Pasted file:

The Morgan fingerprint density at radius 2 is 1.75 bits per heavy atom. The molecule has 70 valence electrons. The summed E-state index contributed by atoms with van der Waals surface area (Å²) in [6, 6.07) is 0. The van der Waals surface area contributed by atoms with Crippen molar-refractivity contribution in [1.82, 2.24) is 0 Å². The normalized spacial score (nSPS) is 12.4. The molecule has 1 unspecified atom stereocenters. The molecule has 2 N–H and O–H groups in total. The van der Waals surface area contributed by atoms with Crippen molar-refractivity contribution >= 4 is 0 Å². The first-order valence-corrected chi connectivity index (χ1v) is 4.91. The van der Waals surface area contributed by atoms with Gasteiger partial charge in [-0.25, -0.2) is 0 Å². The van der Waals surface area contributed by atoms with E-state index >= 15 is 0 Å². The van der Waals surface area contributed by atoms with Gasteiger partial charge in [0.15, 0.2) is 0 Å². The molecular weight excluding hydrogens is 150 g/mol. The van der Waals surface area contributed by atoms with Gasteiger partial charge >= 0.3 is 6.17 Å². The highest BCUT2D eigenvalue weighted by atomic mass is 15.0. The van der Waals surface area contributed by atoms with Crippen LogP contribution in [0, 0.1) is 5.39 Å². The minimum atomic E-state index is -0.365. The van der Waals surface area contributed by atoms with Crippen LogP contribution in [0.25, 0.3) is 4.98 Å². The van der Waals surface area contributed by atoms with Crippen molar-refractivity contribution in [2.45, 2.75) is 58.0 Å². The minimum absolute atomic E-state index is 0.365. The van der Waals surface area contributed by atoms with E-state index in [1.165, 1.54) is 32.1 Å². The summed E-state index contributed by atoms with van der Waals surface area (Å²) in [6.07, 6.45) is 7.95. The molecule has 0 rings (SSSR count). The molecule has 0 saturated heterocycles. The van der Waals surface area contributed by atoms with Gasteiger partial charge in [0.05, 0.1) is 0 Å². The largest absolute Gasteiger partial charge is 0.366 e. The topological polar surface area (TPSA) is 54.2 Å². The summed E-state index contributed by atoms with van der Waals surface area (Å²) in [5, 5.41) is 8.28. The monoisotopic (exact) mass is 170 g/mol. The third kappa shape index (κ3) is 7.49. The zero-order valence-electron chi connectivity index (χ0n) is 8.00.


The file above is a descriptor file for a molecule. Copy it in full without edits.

The Morgan fingerprint density at radius 2 is 1.75 bits per heavy atom. The molecule has 70 valence electrons. The summed E-state index contributed by atoms with van der Waals surface area (Å²) in [6, 6.07) is 0. The van der Waals surface area contributed by atoms with Crippen molar-refractivity contribution in [1.82, 2.24) is 0 Å². The normalized spacial score (nSPS) is 12.4. The molecule has 1 unspecified atom stereocenters. The molecule has 2 N–H and O–H groups in total. The van der Waals surface area contributed by atoms with Crippen molar-refractivity contribution >= 4 is 0 Å². The first-order valence-corrected chi connectivity index (χ1v) is 4.91. The van der Waals surface area contributed by atoms with Gasteiger partial charge in [-0.25, -0.2) is 0 Å². The van der Waals surface area contributed by atoms with E-state index >= 15 is 0 Å². The van der Waals surface area contributed by atoms with Gasteiger partial charge in [0.15, 0.2) is 0 Å². The molecular weight excluding hydrogens is 150 g/mol. The van der Waals surface area contributed by atoms with Gasteiger partial charge >= 0.3 is 6.17 Å². The highest BCUT2D eigenvalue weighted by atomic mass is 15.0. The van der Waals surface area contributed by atoms with Crippen LogP contribution in [0, 0.1) is 5.39 Å². The minimum atomic E-state index is -0.365. The van der Waals surface area contributed by atoms with Crippen LogP contribution in [0.25, 0.3) is 4.98 Å². The van der Waals surface area contributed by atoms with Crippen molar-refractivity contribution in [2.45, 2.75) is 58.0 Å². The minimum absolute atomic E-state index is 0.365. The van der Waals surface area contributed by atoms with E-state index in [1.165, 1.54) is 32.1 Å². The summed E-state index contributed by atoms with van der Waals surface area (Å²) in [6.07, 6.45) is 7.95. The molecule has 0 rings (SSSR count). The molecule has 0 saturated heterocycles. The van der Waals surface area contributed by atoms with Gasteiger partial charge in [0.05, 0.1) is 0 Å². The largest absolute Gasteiger partial charge is 0.366 e. The topological polar surface area (TPSA) is 54.2 Å². The summed E-state index contributed by atoms with van der Waals surface area (Å²) in [5, 5.41) is 8.28. The monoisotopic (exact) mass is 170 g/mol. The third kappa shape index (κ3) is 7.49. The zero-order valence-electron chi connectivity index (χ0n) is 8.00.